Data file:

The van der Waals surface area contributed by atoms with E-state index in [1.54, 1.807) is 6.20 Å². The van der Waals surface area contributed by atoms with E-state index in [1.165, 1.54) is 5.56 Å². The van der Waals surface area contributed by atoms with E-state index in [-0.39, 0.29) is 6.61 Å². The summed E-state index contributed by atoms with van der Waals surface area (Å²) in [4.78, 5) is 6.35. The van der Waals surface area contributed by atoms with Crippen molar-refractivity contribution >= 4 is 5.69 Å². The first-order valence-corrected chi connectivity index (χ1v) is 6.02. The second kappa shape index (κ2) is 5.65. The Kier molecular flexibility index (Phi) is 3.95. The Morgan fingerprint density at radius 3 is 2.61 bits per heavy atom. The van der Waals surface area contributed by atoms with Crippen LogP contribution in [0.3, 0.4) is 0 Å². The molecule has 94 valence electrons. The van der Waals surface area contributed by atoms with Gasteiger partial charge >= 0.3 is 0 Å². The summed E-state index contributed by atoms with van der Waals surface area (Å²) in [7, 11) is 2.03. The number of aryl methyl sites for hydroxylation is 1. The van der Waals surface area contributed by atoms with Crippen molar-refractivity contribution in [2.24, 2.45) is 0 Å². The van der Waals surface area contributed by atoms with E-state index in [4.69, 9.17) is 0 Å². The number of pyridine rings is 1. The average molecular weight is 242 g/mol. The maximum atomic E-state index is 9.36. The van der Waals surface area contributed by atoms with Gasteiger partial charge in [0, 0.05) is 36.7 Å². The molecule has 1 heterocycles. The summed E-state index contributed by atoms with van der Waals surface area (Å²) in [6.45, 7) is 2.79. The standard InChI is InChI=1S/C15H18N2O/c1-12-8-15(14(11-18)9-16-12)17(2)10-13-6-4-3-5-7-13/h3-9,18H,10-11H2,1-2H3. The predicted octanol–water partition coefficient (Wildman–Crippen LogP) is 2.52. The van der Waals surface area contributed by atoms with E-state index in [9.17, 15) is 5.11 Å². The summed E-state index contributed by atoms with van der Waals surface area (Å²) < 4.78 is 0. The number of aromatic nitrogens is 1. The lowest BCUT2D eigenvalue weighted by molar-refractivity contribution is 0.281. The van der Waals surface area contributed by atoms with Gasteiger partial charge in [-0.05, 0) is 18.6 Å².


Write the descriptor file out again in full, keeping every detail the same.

The van der Waals surface area contributed by atoms with E-state index in [1.54, 1.807) is 6.20 Å². The van der Waals surface area contributed by atoms with E-state index in [1.165, 1.54) is 5.56 Å². The van der Waals surface area contributed by atoms with E-state index in [-0.39, 0.29) is 6.61 Å². The summed E-state index contributed by atoms with van der Waals surface area (Å²) in [4.78, 5) is 6.35. The van der Waals surface area contributed by atoms with Crippen molar-refractivity contribution >= 4 is 5.69 Å². The first-order valence-corrected chi connectivity index (χ1v) is 6.02. The second kappa shape index (κ2) is 5.65. The Kier molecular flexibility index (Phi) is 3.95. The Morgan fingerprint density at radius 3 is 2.61 bits per heavy atom. The van der Waals surface area contributed by atoms with Crippen LogP contribution in [0.3, 0.4) is 0 Å². The molecule has 94 valence electrons. The van der Waals surface area contributed by atoms with Gasteiger partial charge >= 0.3 is 0 Å². The summed E-state index contributed by atoms with van der Waals surface area (Å²) in [7, 11) is 2.03. The number of aryl methyl sites for hydroxylation is 1. The van der Waals surface area contributed by atoms with Crippen molar-refractivity contribution in [2.24, 2.45) is 0 Å². The van der Waals surface area contributed by atoms with E-state index in [4.69, 9.17) is 0 Å². The number of pyridine rings is 1. The average molecular weight is 242 g/mol. The maximum atomic E-state index is 9.36. The van der Waals surface area contributed by atoms with Gasteiger partial charge in [0, 0.05) is 36.7 Å². The molecule has 1 heterocycles. The summed E-state index contributed by atoms with van der Waals surface area (Å²) in [6.45, 7) is 2.79. The standard InChI is InChI=1S/C15H18N2O/c1-12-8-15(14(11-18)9-16-12)17(2)10-13-6-4-3-5-7-13/h3-9,18H,10-11H2,1-2H3. The predicted octanol–water partition coefficient (Wildman–Crippen LogP) is 2.52. The van der Waals surface area contributed by atoms with E-state index in [9.17, 15) is 5.11 Å². The summed E-state index contributed by atoms with van der Waals surface area (Å²) < 4.78 is 0. The number of aromatic nitrogens is 1. The lowest BCUT2D eigenvalue weighted by molar-refractivity contribution is 0.281. The van der Waals surface area contributed by atoms with Gasteiger partial charge in [-0.05, 0) is 18.6 Å².